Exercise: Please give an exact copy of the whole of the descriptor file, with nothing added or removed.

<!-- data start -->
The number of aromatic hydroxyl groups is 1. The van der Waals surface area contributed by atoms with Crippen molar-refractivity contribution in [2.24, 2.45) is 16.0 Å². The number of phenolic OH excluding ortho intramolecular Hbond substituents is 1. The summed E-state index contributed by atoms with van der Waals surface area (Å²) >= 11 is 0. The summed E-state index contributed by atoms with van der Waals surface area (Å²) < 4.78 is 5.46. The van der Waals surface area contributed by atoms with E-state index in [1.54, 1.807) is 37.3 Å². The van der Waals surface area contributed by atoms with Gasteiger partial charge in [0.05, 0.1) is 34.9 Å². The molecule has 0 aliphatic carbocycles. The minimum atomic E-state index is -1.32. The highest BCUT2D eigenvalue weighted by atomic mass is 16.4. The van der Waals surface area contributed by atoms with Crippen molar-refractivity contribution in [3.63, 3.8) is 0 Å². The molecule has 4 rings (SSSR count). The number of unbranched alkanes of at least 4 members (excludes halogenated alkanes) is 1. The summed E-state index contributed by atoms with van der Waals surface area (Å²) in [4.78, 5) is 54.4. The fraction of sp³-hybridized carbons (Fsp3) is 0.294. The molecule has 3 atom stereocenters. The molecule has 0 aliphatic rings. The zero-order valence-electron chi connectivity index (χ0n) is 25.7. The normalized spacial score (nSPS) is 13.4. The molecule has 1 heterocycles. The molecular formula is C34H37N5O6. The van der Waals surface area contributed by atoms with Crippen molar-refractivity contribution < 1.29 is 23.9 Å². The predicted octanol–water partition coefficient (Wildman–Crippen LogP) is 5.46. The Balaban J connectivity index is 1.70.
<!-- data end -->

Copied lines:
The number of aromatic hydroxyl groups is 1. The van der Waals surface area contributed by atoms with Crippen molar-refractivity contribution in [2.24, 2.45) is 16.0 Å². The number of phenolic OH excluding ortho intramolecular Hbond substituents is 1. The summed E-state index contributed by atoms with van der Waals surface area (Å²) >= 11 is 0. The summed E-state index contributed by atoms with van der Waals surface area (Å²) < 4.78 is 5.46. The van der Waals surface area contributed by atoms with E-state index in [1.54, 1.807) is 37.3 Å². The van der Waals surface area contributed by atoms with Gasteiger partial charge in [0.05, 0.1) is 34.9 Å². The molecule has 0 aliphatic carbocycles. The minimum atomic E-state index is -1.32. The highest BCUT2D eigenvalue weighted by atomic mass is 16.4. The van der Waals surface area contributed by atoms with Crippen molar-refractivity contribution in [3.63, 3.8) is 0 Å². The molecule has 4 rings (SSSR count). The number of unbranched alkanes of at least 4 members (excludes halogenated alkanes) is 1. The summed E-state index contributed by atoms with van der Waals surface area (Å²) in [4.78, 5) is 54.4. The fraction of sp³-hybridized carbons (Fsp3) is 0.294. The molecule has 3 atom stereocenters. The molecule has 0 aliphatic rings. The zero-order valence-electron chi connectivity index (χ0n) is 25.7. The normalized spacial score (nSPS) is 13.4. The molecule has 1 heterocycles. The molecular formula is C34H37N5O6. The van der Waals surface area contributed by atoms with Crippen molar-refractivity contribution < 1.29 is 23.9 Å². The predicted octanol–water partition coefficient (Wildman–Crippen LogP) is 5.46. The Balaban J connectivity index is 1.70.